Leaner, meaner and raring to go
Osem CEO Dan Propper's office reflects both his personality and the modest manner in which he has managed the company for more than 20 years. The pictures in his office are not expensive works of art but rather photos of the company's processing and packaging plants. Propper's office is large, but lacks any symbols of wealth. One photo shows the company's new logistics center under construction near Shoham, off the Trans-Israel Highway. Some $100 million is being invested in the plant, due to be completed in 2007.
"This building will lead us forward into the next 20 years," says Propper proudly.
During the past two years, Osem has focused on increasing efficiency rather than on launching new products. The company's financial reports for the first quarter of 2005 show an increase in both operating and net profits. Still, total sales - NIS 617 million - do not show significant growth.
"Osem is continuing its growth strategy," says Propper, who is highly esteemed in the Israeli business arena and not one for making grandiose statements. "We are focusing on strengthening our veteran product categories and introducing new ones, establishing Nestle's products and improving its product lines. We are also continuing to increase exports, mainly of Tivall." Tivall produces meat substitutes based on soybeans and other vegetable substances.
Osem's streamlining efforts over the past several years have proved themselves.
"Even during the worst years of the recession Osem managed to grow," says Propper, mentioning the factories that have been merged or moved in the past two years, improving company profits. "We closed the ice cream plant in Petah Tikva and opened a new plant in Kiryat Malachi. The plant in Bnei Brak has been moved to Sderot and the Assis factory in Netanya has been moved to Beit Hashita."
"Osem is growing, innovating and constantly streamlining," continues Propper. "Osem is also planning to expand its fresh food operations. A big new Tzabar Salads plant is currently under construction in Kiryat Gat."
New kosher products
The many projected sources for growth in the next few years include Nestle products that will be adapted for the Israeli market, Tivall's expanding exports, and mergers and acquisitions. Cooperation between Osem and Nestle began with the introduction of Nestle's coffee line.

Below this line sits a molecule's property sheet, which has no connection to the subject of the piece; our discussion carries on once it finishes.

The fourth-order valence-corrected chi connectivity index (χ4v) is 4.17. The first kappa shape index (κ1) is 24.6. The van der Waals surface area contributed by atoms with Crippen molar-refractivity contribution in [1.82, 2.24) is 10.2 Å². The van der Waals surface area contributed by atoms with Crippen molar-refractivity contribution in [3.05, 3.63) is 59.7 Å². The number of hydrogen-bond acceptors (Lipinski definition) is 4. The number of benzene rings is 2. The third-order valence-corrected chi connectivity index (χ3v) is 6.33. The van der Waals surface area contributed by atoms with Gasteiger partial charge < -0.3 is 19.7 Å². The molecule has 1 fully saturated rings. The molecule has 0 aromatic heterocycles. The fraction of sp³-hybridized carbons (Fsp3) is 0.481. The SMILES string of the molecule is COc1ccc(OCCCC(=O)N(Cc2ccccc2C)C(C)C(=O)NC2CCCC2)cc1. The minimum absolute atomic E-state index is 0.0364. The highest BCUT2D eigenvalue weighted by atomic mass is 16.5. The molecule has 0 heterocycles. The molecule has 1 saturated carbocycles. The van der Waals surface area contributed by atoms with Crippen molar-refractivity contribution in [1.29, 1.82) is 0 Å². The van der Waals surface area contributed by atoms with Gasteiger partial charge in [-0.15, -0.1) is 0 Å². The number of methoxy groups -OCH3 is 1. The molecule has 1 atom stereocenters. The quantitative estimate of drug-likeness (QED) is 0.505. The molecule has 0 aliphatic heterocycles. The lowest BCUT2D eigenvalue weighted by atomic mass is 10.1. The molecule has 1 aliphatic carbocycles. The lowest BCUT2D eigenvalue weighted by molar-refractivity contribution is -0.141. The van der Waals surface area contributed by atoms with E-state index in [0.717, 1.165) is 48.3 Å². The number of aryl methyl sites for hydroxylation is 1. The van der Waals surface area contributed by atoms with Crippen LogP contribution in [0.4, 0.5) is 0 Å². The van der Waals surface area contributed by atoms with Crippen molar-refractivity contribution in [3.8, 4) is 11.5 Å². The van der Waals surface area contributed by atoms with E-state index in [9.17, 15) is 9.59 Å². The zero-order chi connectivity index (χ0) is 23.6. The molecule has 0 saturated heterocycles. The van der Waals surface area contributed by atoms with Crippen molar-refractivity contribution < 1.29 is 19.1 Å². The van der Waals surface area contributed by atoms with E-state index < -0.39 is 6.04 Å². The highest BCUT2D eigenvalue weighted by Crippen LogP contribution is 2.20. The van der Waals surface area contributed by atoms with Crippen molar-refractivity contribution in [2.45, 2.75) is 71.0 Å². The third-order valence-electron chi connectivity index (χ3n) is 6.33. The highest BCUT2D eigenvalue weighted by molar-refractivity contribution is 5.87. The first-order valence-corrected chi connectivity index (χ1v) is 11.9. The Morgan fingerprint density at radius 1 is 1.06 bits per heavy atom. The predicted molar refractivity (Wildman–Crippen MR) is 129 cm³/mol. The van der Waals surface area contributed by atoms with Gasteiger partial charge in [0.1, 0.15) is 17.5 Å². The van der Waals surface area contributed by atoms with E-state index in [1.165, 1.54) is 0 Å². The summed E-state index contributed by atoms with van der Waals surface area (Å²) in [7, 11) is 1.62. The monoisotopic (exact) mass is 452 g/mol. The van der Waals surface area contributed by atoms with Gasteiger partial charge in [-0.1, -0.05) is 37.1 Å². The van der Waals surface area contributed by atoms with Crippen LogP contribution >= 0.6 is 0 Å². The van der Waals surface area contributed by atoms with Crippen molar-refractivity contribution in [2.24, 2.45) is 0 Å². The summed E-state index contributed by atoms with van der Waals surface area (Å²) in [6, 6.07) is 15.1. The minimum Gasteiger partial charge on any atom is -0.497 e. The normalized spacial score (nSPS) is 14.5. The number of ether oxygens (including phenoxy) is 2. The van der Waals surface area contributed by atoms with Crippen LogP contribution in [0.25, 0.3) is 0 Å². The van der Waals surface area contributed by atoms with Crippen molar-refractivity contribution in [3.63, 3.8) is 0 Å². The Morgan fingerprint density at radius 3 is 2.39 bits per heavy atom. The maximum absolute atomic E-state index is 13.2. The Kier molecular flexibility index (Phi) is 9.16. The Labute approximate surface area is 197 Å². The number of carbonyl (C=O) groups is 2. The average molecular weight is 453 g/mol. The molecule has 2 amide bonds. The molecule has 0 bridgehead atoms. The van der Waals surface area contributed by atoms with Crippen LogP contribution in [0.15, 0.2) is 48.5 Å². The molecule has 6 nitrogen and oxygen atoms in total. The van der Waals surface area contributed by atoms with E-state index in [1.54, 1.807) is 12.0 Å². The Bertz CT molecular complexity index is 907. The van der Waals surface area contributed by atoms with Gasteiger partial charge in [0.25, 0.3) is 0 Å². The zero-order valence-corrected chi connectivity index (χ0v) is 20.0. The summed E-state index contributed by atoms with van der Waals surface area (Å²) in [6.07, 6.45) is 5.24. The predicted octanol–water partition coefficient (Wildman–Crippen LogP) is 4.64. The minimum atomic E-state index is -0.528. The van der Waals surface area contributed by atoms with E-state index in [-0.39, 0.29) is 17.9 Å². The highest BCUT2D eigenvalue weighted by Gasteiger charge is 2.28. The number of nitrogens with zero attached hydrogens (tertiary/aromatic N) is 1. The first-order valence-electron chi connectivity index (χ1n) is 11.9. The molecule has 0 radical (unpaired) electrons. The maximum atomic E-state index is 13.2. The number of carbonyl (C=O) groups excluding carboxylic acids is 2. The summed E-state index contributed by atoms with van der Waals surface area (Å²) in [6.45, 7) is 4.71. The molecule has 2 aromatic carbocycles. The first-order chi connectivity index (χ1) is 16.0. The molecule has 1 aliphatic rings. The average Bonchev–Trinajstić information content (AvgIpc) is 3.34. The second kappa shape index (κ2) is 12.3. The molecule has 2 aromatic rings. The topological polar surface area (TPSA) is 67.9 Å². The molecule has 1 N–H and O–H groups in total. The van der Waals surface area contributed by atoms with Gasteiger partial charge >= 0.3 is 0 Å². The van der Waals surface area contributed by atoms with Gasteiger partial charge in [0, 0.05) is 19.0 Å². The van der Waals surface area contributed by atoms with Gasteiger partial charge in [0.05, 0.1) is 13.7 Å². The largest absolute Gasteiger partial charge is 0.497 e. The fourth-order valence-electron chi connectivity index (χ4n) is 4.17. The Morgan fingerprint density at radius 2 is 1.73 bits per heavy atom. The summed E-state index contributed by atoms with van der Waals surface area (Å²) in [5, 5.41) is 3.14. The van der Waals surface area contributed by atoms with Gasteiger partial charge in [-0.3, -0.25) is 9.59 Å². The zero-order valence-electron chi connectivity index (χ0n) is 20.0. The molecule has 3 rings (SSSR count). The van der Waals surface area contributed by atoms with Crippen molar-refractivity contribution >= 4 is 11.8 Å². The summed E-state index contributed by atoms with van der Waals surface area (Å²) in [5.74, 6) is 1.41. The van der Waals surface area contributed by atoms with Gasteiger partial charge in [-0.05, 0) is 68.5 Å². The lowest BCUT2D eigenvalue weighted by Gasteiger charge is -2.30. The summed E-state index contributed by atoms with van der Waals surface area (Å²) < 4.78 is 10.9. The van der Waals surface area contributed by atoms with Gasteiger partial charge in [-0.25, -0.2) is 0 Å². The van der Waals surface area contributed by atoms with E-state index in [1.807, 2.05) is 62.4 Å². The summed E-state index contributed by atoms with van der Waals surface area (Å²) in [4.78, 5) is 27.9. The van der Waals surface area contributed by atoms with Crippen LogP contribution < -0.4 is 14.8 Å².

"We control 37 percent of the instant coffee market," says Propper, "and are hoping to match or even surpass Nestle's market share around the world - 51 percent."
While Osem can take pride in Nestle's slow but steady conquest of the coffee shelves, Nestle chocolates have met with less success. Nestle's confections account for just a few percent of the chocolates sold in Israel, and Propper admits that entering this category is complicated.
"When we brought in Kit Kat," he says, "we did not realize that it was perceived as an imitation of [Elite's] KifKef, and not as an original product. Another problem is the chocolate bars, which are quality Swiss chocolate. The [Israeli] public is used to the taste of Elite "cow" chocolate, so we need different things to draw people away from it."
Propper says that Osem is planning to relaunch Nestle's chocolates, but only when the company has enough products to market in Israel to make such a move worthwhile. At present, Osem representatives are checking which Nestle factories overseas can produce kosher chocolate, as Propper wants to import the fullest possible range of products before entering a face-off against Elite.
Propper is also proud of Tivall's performance abroad, where sales account for 55 percent of the company's production. Tzabar salads are also doing well, with a 43 percent market share that Propper has every intention of enlarging. Tzabar's hummus sales already account for 50 percent of the market.
Osem has also recently entered the pet-food market, with success. Osem acquired Dogli from Telma last year, and combined with Purina, a subsidiary of Nestle, now controls 30 percent of the market.
Osem's success in the breakfast cereal category has been less remarkable. Propper prefers to break the market down into small segments when comparing Osem's performance to that of market leader Unilever, which owns Telma.
"The breakfast cereal market is composed of cornflakes - 30 percent - creme-filled cereals - 30 percent - and other - 40 percent. Nestle competes in the `other' category, as there is no point in entering the cornflakes arena, which is a pitched battle between Telma and Kellogg, focusing mainly on price. According to AC Neilsen, in the first quarter of 2005, Osem had a 16 percent share of the breakfast cereal market. Sixteen percent out of 40 percent is not insubstantial, and we are constantly advancing," he says.